The "sky noise" in the Olympus C-5050Z

My other pages related to the Olympus C-5050Z, C-5060WZ, and X-7070WZ


The story repeats itself over and over almost every time a new digital camera is introduced. Discussion groups on the Internet are full of complaints about noise, seen by early users in their images, especially in large, plain sky areas. Just recently I could see a number of such voices regarding three very good compact camera models: the Nikon 5000, Canon G3, and Olympus C-5050Z.

This is becoming boring. Many of these voices belong to people who never have seen a magnified image fragment from a good 35-mm 100 ISO negative or slide; I don't know what would be their reaction to these.

In this page I'm showing sample image fragments from the C-5050Z, compared to the Olympus E-20 and two other cameras I could put my hands on: Canon G3 and Nikon 5000. Samples from two films: Ektachrome VR (slide) and Kodak Gold (negative), both of ISO 100 speed, are also included.

Before looking at the samples, get a general introduction to the problem from my noise article.

The samples

All presented samples have been obtained under the following conditions:

  • Recorded in the least-compression JPEG mode; ISO speed at the lowest setting;
  • In-camera postprocessing set to defaults;
  • Uniform, similar-brightness fragments of 160x160 pixel size were chosen for presentation.

Note that our samples correspond to squares of about 17 mm (0.66 in) size when a full frame from one of the five-megapixel cameras (C-5050Z, E-20, 5000) is enlarged to 8x10"; for four megapixels (G3) this would be 19 mm, and for film (as scanned to the Kodak Photo CD) - 16 mm.

Olympus C-5050Z Olympus E-20 Canon G3 Nikon 5000

To make noise more visible, I am also showing stretched samples, in which the brightness range of 32 (on the 0-255 scale common to image processing programs) has been stretched to the whole 0-255 interval; the range starts just below where non-zero histogram bins begin. Simply speaking, stretched samples exaggerate the noise by a factor of eight. These samples are shown immediately below the originals.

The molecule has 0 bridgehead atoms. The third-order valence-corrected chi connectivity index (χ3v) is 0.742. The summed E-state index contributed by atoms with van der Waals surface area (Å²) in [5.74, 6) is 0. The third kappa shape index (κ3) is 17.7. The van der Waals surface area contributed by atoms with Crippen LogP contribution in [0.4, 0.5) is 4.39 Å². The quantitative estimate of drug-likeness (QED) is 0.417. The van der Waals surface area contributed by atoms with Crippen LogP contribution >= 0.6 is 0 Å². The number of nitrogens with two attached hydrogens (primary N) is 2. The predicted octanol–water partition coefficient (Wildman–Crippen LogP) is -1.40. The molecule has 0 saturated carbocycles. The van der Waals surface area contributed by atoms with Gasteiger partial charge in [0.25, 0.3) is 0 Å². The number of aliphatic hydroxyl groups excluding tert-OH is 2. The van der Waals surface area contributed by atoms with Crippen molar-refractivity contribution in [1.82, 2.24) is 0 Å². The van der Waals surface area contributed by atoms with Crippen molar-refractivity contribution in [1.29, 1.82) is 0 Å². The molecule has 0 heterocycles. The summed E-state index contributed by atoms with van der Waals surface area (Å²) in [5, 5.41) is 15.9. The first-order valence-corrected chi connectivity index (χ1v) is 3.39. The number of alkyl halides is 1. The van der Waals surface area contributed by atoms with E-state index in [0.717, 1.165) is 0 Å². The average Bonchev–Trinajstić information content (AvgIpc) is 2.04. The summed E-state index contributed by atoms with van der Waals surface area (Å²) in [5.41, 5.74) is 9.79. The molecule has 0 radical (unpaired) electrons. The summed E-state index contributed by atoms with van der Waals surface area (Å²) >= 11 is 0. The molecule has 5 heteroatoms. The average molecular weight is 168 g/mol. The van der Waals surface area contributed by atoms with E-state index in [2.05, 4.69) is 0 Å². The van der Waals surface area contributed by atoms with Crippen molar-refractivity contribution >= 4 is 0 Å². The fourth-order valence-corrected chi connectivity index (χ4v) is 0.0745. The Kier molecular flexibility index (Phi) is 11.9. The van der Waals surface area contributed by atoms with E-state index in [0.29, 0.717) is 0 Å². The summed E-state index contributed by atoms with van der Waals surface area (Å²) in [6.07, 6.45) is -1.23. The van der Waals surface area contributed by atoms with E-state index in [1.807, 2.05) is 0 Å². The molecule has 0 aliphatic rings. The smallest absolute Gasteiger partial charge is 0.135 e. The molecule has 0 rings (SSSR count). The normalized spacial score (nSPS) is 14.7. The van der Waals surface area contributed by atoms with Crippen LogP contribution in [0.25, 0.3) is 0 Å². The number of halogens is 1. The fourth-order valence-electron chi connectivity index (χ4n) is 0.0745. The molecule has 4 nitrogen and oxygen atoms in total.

This is just a quick visual comparison, not a quantitative analysis. You can draw your own conclusions here. Clearly, however, even the largest noise shown here (that of the E-20) is comparable to the grain pattern of a 100 ISO negative film, scanned in a Kodak lab.

Usually I don't find this objectionable. When postprocessing images, however, you may want to exclude the sky areas from any additional sharpening, and be careful with sky contrast enhancement. Some people use a noise-reduction filter in postprocessing. The last decision is a matter of taste.

Ektachrome VR (100 ISO) Kodak Gold (100 ISO)


Although some other models may exhibit slightly less noise at the usual ISO 64 and 100 settings, the levels on the C-5050Z are fit for any, even serious, work. You may further reduce them by setting the in-camera sharpness and contrast to -2 or -3 (which is my recommended setting anyway, for other reasons).

The Popular Photography test report on the C-5050Z (April, 2003 issue) rates the cameras noise at ISO 64 and 100 as "low". (Some models get a "very low", the best rating). This coincides with my cursory comparison. Actually, once the noise reaches that level, I don't care much about any further improvement — there are other factors limiting the image quality. I consider the matter closed, and please don't send me emails asking what I think about it (anthough emails on any other subject are, as always, welcome).

My other pages related to the Olympus C-5050Z, C-5060WZ, and X-7070WZ

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Posted 2002/12/08; last updated 2004/11/15 Copyright © 2002-2004 by J. Andrzej Wrotniak